Monitoring both the identification and frequency of detection of common otopathogens in OM is central to evaluation of the effects of treatment and impact of vaccination programs. For example, pneumococcal carriage was reduced in association with the introduction of the heptavalent pneumococcal conjugate vaccine (PCV7) in the US and has also increased prevention of early AOM infections [8].

Implementation of PCV7 into national immunisation programs (NIPs) has also resulted in shifts to non-vaccine pneumococcal serotypes isolated from invasive pneumococcal disease and OM [912]. Importantly, PCV7 implementation has resulted in non-typeable (non-encapsulated) H. influenzae (NTHi) detection frequency surpassing S. pneumoniae detection in AOM patients within a number of countries including the US [12], Spain [13] and France [14]. The emergence of non-vaccine serotypes and their potential role as pathogens in OM is an area of ongoing research interest.

This systematic review examines the frequency of detection of bacteria within MEF from children experiencing OM, globally. Ongoing surveillance of bacteria predominant in OM patients, improved detection methods such as PCR and monitoring the impact of immunisations will continue to inform treatment decisions and ultimately vaccine development aimed to prevent OM development in young children.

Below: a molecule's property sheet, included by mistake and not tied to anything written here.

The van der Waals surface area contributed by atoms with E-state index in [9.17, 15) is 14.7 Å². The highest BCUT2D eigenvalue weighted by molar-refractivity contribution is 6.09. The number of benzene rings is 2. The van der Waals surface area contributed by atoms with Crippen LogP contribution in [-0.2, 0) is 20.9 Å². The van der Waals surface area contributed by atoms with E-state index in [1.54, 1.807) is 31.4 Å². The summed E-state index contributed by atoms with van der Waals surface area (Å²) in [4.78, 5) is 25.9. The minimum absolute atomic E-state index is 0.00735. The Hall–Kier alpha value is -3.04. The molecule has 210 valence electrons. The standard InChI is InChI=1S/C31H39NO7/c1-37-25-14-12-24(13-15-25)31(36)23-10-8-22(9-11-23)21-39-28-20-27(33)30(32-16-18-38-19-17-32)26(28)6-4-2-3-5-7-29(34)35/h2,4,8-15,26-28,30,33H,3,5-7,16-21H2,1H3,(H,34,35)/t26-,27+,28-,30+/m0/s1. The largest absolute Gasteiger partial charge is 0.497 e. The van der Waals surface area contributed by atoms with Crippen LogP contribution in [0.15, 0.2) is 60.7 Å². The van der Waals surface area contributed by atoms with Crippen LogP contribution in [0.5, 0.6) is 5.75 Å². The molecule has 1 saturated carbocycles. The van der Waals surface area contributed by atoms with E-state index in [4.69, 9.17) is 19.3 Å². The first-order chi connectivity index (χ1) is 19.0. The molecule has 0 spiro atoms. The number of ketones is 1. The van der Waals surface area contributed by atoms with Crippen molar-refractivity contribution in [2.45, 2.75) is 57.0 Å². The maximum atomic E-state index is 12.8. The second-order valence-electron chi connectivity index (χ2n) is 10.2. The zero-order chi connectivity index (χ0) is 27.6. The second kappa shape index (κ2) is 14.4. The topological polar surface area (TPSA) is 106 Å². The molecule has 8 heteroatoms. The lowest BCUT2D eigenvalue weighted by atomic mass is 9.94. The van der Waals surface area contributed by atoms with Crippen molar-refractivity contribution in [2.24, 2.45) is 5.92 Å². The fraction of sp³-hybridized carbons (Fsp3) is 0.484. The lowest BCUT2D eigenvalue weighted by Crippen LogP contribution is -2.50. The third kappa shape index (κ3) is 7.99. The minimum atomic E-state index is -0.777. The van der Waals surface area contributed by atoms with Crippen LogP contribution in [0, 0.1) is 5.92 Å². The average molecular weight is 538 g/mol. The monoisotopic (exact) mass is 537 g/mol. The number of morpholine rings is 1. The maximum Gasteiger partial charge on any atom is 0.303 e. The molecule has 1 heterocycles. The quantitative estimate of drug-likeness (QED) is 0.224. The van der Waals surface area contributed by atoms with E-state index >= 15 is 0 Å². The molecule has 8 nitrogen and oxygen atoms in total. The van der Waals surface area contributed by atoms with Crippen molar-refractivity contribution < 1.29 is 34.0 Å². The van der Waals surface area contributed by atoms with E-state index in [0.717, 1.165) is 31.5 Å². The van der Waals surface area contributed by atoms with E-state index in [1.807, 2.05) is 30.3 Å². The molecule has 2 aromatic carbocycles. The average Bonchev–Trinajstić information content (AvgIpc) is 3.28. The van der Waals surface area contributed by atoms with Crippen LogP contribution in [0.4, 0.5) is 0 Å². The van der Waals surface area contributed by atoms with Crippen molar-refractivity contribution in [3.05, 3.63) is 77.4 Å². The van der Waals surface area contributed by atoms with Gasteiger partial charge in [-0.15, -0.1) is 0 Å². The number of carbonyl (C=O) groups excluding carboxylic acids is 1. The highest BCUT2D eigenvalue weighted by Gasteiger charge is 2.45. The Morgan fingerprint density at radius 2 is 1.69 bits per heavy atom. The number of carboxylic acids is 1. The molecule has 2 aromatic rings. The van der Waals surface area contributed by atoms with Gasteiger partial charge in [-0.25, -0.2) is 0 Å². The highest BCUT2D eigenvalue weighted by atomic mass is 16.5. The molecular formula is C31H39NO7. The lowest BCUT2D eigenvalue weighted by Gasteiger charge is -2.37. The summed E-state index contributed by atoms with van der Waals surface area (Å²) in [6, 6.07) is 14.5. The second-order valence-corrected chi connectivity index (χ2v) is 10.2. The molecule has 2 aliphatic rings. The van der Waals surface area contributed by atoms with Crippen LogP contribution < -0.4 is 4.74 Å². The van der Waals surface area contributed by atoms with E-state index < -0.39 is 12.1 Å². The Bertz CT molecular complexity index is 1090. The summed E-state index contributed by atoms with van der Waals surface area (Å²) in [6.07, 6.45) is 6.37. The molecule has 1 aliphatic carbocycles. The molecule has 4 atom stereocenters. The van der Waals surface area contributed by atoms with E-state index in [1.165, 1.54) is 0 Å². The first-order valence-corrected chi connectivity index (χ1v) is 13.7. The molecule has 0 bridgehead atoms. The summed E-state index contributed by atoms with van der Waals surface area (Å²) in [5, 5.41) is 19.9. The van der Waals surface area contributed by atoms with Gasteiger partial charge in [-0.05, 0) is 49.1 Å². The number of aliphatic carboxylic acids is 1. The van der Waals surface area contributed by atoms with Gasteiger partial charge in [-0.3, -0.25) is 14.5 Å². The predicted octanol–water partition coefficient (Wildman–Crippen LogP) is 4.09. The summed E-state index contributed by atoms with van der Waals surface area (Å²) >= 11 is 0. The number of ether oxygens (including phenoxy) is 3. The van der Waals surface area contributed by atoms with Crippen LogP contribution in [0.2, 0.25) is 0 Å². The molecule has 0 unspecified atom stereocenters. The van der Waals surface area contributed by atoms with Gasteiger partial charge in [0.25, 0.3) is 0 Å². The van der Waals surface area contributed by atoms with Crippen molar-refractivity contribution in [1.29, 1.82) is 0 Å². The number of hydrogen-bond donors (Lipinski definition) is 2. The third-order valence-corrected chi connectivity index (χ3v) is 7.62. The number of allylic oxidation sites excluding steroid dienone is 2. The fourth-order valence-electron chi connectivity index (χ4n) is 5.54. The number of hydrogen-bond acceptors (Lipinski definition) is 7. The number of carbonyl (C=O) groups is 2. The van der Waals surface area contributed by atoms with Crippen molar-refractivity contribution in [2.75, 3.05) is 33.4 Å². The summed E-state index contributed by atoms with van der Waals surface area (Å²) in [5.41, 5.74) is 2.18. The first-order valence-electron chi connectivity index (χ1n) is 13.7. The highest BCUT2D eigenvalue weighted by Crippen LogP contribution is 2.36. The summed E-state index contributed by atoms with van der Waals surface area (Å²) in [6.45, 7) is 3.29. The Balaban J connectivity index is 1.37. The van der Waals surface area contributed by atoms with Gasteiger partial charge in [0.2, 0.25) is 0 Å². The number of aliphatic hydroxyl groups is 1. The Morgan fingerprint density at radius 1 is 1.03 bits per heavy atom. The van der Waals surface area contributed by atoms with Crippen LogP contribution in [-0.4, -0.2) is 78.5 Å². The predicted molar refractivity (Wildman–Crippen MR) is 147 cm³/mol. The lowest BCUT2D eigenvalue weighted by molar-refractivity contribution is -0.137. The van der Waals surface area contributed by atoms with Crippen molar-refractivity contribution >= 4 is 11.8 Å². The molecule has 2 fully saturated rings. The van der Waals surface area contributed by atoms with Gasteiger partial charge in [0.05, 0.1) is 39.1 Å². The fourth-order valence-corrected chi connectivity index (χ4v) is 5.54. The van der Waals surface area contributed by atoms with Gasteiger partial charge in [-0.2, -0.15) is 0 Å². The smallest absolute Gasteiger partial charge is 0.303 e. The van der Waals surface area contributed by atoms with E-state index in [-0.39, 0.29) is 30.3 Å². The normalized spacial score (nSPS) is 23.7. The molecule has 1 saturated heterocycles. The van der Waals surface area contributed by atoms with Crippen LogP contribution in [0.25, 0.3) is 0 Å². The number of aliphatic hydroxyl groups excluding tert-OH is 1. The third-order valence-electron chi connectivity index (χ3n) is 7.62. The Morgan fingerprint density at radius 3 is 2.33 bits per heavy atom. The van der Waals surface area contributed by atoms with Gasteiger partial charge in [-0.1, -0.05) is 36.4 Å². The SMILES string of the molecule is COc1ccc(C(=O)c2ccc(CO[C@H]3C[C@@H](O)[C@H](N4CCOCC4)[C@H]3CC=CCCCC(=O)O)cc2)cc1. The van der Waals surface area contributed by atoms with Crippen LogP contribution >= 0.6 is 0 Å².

Data sources and searches

The design and construction of this systematic review was informed and in compliance with PRISMA (2009) [15] (see S1 PRISMA Checklist). Published literature, including conference abstracts, was searched via PubMed database and only original articles with an English abstract were retrieved and reviewed. Publication dates were restricted from January 1st, 1970 to August 30th, 2014, with five different search strategies used, as detailed below.

PubMed search strategy

The following terms were used in five literature searches: